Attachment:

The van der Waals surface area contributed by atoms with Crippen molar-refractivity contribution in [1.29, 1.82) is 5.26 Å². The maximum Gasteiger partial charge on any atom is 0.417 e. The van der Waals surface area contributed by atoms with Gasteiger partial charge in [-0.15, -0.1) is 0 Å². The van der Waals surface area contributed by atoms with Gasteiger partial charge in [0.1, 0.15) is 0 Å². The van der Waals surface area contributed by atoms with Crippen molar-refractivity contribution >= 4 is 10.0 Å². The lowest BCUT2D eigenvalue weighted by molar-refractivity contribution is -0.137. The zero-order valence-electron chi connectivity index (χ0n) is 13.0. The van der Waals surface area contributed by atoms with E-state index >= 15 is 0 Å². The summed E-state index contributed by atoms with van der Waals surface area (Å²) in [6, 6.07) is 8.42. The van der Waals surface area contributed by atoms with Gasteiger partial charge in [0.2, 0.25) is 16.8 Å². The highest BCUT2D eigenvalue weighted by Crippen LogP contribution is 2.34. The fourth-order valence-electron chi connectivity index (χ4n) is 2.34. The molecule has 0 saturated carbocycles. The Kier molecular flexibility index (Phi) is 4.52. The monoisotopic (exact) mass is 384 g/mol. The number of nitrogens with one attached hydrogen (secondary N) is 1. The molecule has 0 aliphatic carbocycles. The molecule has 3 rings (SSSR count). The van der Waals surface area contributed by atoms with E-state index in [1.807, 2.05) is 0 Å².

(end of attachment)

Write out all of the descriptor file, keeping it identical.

The van der Waals surface area contributed by atoms with Crippen molar-refractivity contribution in [1.29, 1.82) is 5.26 Å². The maximum Gasteiger partial charge on any atom is 0.417 e. The van der Waals surface area contributed by atoms with Gasteiger partial charge in [-0.15, -0.1) is 0 Å². The van der Waals surface area contributed by atoms with Gasteiger partial charge in [0.1, 0.15) is 0 Å². The van der Waals surface area contributed by atoms with Crippen molar-refractivity contribution >= 4 is 10.0 Å². The lowest BCUT2D eigenvalue weighted by molar-refractivity contribution is -0.137. The zero-order valence-electron chi connectivity index (χ0n) is 13.0. The van der Waals surface area contributed by atoms with E-state index >= 15 is 0 Å². The summed E-state index contributed by atoms with van der Waals surface area (Å²) in [6, 6.07) is 8.42. The van der Waals surface area contributed by atoms with Gasteiger partial charge in [0.2, 0.25) is 16.8 Å². The highest BCUT2D eigenvalue weighted by Crippen LogP contribution is 2.34. The fourth-order valence-electron chi connectivity index (χ4n) is 2.34. The molecule has 0 saturated carbocycles. The Kier molecular flexibility index (Phi) is 4.52. The monoisotopic (exact) mass is 384 g/mol. The number of nitrogens with one attached hydrogen (secondary N) is 1. The molecule has 0 aliphatic carbocycles. The molecule has 3 rings (SSSR count). The van der Waals surface area contributed by atoms with E-state index in [1.807, 2.05) is 0 Å².